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Phyllis Schlafly
Phyllis Schlafly

Don't Give Criminals A Sanctuary
by Phyllis SchlaflyMay 5, 2004
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A favorite argument of those who support amnesty for illegal aliens is: current laws can't be enforced (like Prohibition and the 55-mile-an-hour speed limit) so we might as well adjust to reality. That's about like telling a woman, you can't fight your rapist, so relax and enjoy it. There must be a better solution.

Any comparison of the invasion of illegal aliens with Prohibition or the 55-mile speed limit is totally false. The American people wanted both those laws repealed, but the American people, by a wide margin, want our immigration laws enforced.

That's why Senators Jeff Sessions (R-AL) and Zell Miller (D-GA) held a hearing April 22 on their Homeland Security Enhancement Act (S.1906) to promote cooperation between local law enforcement and federal immigration authorities. It's a reflection on the peculiar times we live in that we even need such a law, but the failure of federal and state law-enforcement personnel to cooperate to protect us from crimes committed by illegal aliens is as dangerous as the now-famous failure of the CIA and the FBI to talk to each other about terrorists.

Rep. Charlie Norwood (R-GA) is the sponsor of a similar bill called the CLEAR Act (H.R. 2671) to give state and local authorities the power to routinely enforce federal immigration laws. The bill has 120 co-sponsors and is one border security bill that has a chance to pass this year.

The numbers tell us why this cooperation is essential. Our fewer than 2,000 federal immigration agents cannot possibly cope with the problems caused by 10 million illegal aliens. We don't want to hire a half million new federal agents.

The answer is to use the police officers who walk their beat and drive our highways and who come into contact with illegal aliens every day. The feds desperately need the eyes, ears, and cooperation of our 650,000 state and local police officers.

The open-borders lobby is vehemently opposed to this sensible cooperation. Many cities and other local units of government have adopted so-called "sanctuary" laws or policies to forbid local police to ask anyone whether they are legally in the United States.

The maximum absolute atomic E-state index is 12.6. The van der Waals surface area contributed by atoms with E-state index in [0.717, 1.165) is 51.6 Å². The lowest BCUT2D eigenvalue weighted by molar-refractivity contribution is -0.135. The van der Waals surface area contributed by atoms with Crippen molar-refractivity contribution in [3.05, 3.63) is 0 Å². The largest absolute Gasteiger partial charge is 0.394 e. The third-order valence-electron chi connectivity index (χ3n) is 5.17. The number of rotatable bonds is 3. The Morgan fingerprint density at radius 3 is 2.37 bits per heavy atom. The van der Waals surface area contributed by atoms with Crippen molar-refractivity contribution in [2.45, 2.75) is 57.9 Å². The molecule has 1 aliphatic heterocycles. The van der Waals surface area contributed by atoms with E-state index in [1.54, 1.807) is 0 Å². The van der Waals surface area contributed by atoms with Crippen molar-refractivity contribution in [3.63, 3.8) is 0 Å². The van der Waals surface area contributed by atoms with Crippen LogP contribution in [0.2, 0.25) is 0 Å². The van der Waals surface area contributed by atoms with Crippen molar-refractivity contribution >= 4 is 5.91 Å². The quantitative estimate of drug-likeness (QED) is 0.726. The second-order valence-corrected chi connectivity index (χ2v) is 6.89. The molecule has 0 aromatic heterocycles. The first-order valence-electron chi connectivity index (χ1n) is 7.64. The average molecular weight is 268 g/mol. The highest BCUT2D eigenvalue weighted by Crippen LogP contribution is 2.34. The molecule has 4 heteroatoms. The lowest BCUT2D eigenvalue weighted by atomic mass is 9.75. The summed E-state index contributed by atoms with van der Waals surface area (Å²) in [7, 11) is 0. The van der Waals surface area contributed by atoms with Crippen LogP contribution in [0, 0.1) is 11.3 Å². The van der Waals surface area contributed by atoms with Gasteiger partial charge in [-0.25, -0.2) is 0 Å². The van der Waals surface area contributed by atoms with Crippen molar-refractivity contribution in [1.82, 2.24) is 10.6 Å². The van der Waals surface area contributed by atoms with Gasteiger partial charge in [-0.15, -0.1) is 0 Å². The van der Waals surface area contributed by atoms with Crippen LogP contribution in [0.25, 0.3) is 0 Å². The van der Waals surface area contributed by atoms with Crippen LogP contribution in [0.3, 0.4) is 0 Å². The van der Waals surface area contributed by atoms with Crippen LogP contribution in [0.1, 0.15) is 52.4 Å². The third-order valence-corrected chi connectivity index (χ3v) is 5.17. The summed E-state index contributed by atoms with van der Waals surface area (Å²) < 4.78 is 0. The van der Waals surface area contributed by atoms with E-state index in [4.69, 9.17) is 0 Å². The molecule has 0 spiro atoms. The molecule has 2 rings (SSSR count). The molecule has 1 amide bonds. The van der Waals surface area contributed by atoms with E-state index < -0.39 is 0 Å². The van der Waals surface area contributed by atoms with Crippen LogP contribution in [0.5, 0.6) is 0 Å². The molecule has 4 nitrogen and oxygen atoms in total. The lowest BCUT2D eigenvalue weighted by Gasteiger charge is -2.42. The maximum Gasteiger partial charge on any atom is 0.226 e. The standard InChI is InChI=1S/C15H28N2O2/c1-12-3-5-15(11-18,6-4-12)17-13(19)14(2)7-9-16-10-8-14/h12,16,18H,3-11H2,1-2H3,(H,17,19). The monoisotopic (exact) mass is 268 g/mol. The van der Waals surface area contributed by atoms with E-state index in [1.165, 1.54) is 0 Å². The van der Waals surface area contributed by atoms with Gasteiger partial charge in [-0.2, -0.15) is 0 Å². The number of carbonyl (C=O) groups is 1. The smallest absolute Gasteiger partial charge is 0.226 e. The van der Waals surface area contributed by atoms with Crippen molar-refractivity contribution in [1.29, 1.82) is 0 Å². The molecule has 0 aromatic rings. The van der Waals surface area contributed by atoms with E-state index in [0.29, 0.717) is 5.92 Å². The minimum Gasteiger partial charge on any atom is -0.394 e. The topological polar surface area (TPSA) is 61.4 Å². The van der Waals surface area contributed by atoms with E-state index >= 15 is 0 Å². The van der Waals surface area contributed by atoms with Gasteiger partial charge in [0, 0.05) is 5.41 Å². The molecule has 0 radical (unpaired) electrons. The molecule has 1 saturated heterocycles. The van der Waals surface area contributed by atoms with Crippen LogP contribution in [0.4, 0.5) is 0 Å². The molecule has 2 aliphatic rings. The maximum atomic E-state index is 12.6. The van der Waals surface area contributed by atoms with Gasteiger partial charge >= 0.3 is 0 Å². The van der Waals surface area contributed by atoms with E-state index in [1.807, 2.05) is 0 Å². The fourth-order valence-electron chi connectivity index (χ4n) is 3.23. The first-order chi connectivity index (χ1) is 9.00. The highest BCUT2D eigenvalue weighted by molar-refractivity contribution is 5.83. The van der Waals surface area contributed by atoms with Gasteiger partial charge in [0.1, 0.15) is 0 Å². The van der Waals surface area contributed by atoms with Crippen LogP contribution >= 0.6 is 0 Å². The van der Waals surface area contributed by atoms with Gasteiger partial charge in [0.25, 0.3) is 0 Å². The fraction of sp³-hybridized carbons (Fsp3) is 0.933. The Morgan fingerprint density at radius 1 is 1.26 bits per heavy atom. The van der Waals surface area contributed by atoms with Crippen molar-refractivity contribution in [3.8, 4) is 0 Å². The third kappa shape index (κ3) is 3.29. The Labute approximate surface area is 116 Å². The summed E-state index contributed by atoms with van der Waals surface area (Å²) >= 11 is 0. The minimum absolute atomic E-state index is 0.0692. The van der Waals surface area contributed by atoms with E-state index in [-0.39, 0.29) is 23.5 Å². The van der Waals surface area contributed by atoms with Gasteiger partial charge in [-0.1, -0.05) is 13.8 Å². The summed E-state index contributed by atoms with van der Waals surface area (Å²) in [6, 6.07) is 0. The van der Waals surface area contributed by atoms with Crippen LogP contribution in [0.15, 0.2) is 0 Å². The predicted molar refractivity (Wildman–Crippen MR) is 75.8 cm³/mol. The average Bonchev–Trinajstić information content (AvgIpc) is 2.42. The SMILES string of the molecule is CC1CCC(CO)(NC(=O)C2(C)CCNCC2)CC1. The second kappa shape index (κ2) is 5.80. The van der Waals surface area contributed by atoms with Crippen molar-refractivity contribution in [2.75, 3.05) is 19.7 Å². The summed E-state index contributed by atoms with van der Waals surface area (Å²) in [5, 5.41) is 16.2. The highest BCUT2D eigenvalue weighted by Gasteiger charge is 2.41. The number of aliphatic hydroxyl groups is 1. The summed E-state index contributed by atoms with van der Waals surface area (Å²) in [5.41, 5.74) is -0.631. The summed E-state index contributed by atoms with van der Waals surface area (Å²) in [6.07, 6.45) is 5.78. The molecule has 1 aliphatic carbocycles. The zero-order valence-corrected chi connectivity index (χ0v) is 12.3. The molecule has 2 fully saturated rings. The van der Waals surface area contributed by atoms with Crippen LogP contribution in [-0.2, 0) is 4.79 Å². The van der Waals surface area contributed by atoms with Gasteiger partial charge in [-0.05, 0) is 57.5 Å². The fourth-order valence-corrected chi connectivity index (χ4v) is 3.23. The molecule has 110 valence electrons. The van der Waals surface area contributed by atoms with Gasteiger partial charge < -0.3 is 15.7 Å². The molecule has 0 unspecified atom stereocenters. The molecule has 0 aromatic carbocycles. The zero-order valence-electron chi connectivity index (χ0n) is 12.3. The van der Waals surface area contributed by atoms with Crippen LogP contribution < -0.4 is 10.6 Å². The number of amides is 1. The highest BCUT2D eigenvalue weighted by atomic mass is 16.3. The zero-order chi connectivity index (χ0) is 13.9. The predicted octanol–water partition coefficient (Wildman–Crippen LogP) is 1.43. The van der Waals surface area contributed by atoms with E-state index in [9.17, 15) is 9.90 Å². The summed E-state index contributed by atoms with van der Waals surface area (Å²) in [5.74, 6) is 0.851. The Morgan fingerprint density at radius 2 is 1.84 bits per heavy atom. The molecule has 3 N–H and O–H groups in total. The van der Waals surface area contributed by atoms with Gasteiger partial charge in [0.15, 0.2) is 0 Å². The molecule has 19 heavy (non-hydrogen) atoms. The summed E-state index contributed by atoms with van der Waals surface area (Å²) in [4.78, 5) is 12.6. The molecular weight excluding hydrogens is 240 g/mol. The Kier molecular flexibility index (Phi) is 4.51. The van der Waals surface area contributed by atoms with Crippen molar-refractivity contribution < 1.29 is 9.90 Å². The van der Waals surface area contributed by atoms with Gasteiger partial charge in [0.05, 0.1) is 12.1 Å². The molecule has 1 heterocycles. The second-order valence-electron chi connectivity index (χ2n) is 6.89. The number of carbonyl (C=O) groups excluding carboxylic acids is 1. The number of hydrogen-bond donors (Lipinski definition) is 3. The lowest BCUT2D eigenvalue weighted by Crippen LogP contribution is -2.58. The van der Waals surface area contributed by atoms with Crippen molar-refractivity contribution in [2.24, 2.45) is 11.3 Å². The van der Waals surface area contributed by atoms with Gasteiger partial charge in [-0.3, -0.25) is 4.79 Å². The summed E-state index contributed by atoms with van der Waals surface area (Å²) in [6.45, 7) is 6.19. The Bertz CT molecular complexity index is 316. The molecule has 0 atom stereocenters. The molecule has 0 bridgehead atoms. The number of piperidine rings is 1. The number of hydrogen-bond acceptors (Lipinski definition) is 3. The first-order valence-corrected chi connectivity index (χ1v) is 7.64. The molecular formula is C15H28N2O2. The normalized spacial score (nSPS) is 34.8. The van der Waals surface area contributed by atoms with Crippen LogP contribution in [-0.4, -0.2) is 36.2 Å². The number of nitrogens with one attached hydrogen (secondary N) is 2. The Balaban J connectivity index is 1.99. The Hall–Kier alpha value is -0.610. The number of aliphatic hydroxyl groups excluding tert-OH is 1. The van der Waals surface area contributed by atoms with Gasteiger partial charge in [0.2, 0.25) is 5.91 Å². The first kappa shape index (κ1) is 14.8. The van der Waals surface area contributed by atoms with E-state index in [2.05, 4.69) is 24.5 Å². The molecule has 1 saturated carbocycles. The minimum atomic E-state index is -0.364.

Police officers who suspect violations of immigration law are often prohibited from detaining illegal aliens or contacting federal immigration authorities. Sanctuary laws even forbid police to report immigration violations to federal authorities.

We've seen numerous examples of illegal aliens who were stopped by the local police but then set free to commit their crimes instead of being deported, such as the notorious gang rape of a mother of two in Queens by three illegal aliens who had been arrested numerous times but never turned over to the immigration agency. The most famous example is D.C.-area sniper Lee Malvo, who was caught by local law-enforcement in Seattle, identified as an illegal who should be deported, but then set free by the feds.

Three of the 9/11 hijackers, including the ringleader Mohammed Atta, had been stopped and ticketed for significant traffic violations, such as driving without a license and speeding at 90 m.p.h. Thousands of innocent lives could have been saved through closer cooperation between local police and immigration authorities.

The Los Angeles police department is handcuffed by Special Order 40, which prohibits the police from asking anyone they arrest about his immigration status unless the suspect is already charged with committing a felony. The police may not notify immigration authorities about an illegal alien picked up for minor violations, even though it's well known that enforcing laws against minor crimes often prevents a major crime.

The 1996 Illegal Immigration Reform and Immigrant Responsibility Act makes it unlawful for any municipality to restrict its employees from reporting illegal aliens to federal authorities, and allows the federal government and local police to work together under specific written agreements. A few local agencies have reached such agreements, and Virginia just became the third state to give its state police more authority to detain illegal aliens.

Former New York Mayor Rudolph Giuliani, trying to defend his city's sanctuary policy, fought against that law all the way to the Supreme Court. He lost in court, but Mayor Michael Bloomberg's "don't ask, don't tell" rule continues to skirt around the 1996 law.

There are 400,000 illegal aliens walking our streets who are under standing deportation orders (known as absconders), of whom 80,000 are criminal aliens and nearly 3,800 are from countries with known Al Qaeda presence. The L.A. police department has more than 1,200 outstanding warrants for illegal aliens on homicide charges.

The foreign born are 30 percent of federal prisoners. The big-city gangs are mostly foreign born, and their viciousness is illustrated by the 16-year-old who last week lay in wait and killed a California police officer as the boy's admission ticket to the 12th Street gang, which has ties to the Mexican Mafia.

The CLEAR Act and the Homeland Security Enhancement Act will give our beleaguered law enforcement officials more tools to combat terrorists, gangs, and other criminals. Tell your Member of Congress to act now.

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